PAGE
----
Kinu, on her deathbed, promised to drag Onimaru to hell (assuming they weren’t already there) if only to protect her new family and finally does just that as he finds himself expelled by the next generation, dragging a coffin off into the fiery distance. “In every way, our world is accursed” insists an exasperated retainer. Everything here is corrupt, rotten, suppurating under the weight of oppressive traditions which restrict freedom and insist on order at the price of humanity. Yoshida’s noh-inspired aesthetics add to the atmosphere of fable as his embattled protagonists attempt to reconcile their natures with their civility but find there is no answer for repressed desire other than destruction and eventual rebirth.


Blue Christmas (ブルークリスマス , Kihachi Okamoto, 1978)

blue-christmasThe Christmas movie has fallen out of fashion of late as genial seasonally themed romantic comedies have given way to sci-fi or fantasy blockbusters. Perhaps surprisingly seeing as Christmas in Japan is more akin to Valentine’s Day, the phenomenon has never really taken hold meaning there are a shortage of date worthy movies designed for the festive season. If you were hoping Blue Christmas (ブルークリスマス) might plug this gap with some romantic melodrama, be prepared to find your heart breaking in an entirely different way because this Kichachi Okamoto adaptation of a So Kuramoto novel is a bleak ‘70s conspiracy thriller guaranteed to kill that festive spirit stone dead.

A Japanese scientist disgraces himself and his country at an international conference by affirming his belief in aliens only to mysteriously “disappear” on the way back to his hotel. Intrepid reporter Minami (Tatsuya Nakadai) gets onto the case after meeting with a friend to cover the upcoming release of the next big hit – Blue Christmas by The Humanoids. His friend has been having an affair with the network’s big star but something strange happened recently – she cut her finger and her blood was blue. Apparently, hers is not an isolated case and some are linking the appearance of these “Blue Bloods” to the recent spate of UFO sightings. Though there is nothing to suggest there is anything particularly dangerous about the blue blood phenomenon, international tensions are rising and “solutions” are being sought.

A second strand emerges in the person of government agent, Oki (Hiroshi Katsuno), who has fallen in love with the assistant at his local barbers, Saeko (Keiko Takeshita). Responsible for carrying out assassinations and other nefarious deeds for the bad guys, Oki’s loyalty is shaken when a fellow officer and later the woman he loves are also discovered to be carriers of the dreaded blue blood.

Okamoto lays the parallels on a little thick at times with stock footage of the rise of Nazism and its desire to rid the world of “bad blood”. Sadly, times have not changed all that much and the Blue Bloods incite nothing but fear within political circles, some believing they’re sleeper agents for an alien invasion or somehow intended to overthrow the global world order. Before long special measures have been enforced requiring all citizens to submit to mandatory blood testing. The general population is kept in the dark regarding the extent of the “threat” as well as what “procedures” are in place to counter it, but anti Blue Blood sentiment is on the rise even if the students are on hand to launch the counter protest in protection of their blue blooded brethren, unfairly demonised by the state.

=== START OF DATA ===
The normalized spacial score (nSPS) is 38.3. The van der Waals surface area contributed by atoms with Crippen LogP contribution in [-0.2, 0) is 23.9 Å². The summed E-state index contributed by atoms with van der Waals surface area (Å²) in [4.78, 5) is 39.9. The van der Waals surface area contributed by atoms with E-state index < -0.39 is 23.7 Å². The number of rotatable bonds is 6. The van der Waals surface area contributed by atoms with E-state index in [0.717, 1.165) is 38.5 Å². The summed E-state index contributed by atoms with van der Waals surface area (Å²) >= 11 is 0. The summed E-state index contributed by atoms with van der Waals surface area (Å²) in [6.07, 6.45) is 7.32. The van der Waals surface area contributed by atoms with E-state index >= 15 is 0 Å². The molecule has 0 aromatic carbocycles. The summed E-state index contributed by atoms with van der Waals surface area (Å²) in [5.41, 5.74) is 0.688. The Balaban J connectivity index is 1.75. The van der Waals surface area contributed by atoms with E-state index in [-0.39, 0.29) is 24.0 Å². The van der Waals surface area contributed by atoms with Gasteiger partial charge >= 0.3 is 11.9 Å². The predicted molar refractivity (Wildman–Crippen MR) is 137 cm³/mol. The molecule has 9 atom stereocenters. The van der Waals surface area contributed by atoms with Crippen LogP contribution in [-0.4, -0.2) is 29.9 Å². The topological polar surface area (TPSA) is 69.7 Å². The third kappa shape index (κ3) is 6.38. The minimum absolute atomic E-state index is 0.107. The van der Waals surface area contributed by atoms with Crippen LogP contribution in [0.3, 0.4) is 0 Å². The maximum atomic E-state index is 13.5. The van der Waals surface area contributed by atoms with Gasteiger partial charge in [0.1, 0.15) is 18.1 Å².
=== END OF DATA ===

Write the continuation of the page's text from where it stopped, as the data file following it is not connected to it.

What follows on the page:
The “procedures” involve mass deportations to concentration camps in Siberia in which those with blue blood are interrogated, tortured, experimented on and finally lobotomised. This is an international operation with people from all over the world delivered by their own governments in full cognisance of the treatment they will be receiving and all with no concrete evidence of any kind of threat posed by the simple colouring of their blood (not that “genuine threat” would ever be enough to excuse such vile and inhuman treatment). In the end, the facts do not matter. The government has a big plan in motion for the holiday season in which they will stage and defeat a coup laid at the feet of the Blue Blood “resistance”, ending public opposition to their anti-Blue Blood agenda once and for all.

Aside from the peaceful protest against the mandatory blood testing and subsequent discrimination, the main opposition to the anti-Blue Blood rhetoric comes from the ironically titled The Humanoids with the ever present Blue Christmas theme song, and the best efforts of Minami as he attempts to track down the missing scientist and uncover the conspiracy. This takes him around the world – firstly to America where he employs the somewhat inefficient technique of simply asking random people in the street if they’ve seen him. Laughed out of government buildings after trying to make serious enquires, Minami’s last hope lies in a dodgy part of town where no one would even try to look, but he does at least get some answers. Unfortunately, the information he receives is inconvenient to everyone, gets him fired from the investigation, and eventually earns him a transfer to Paris.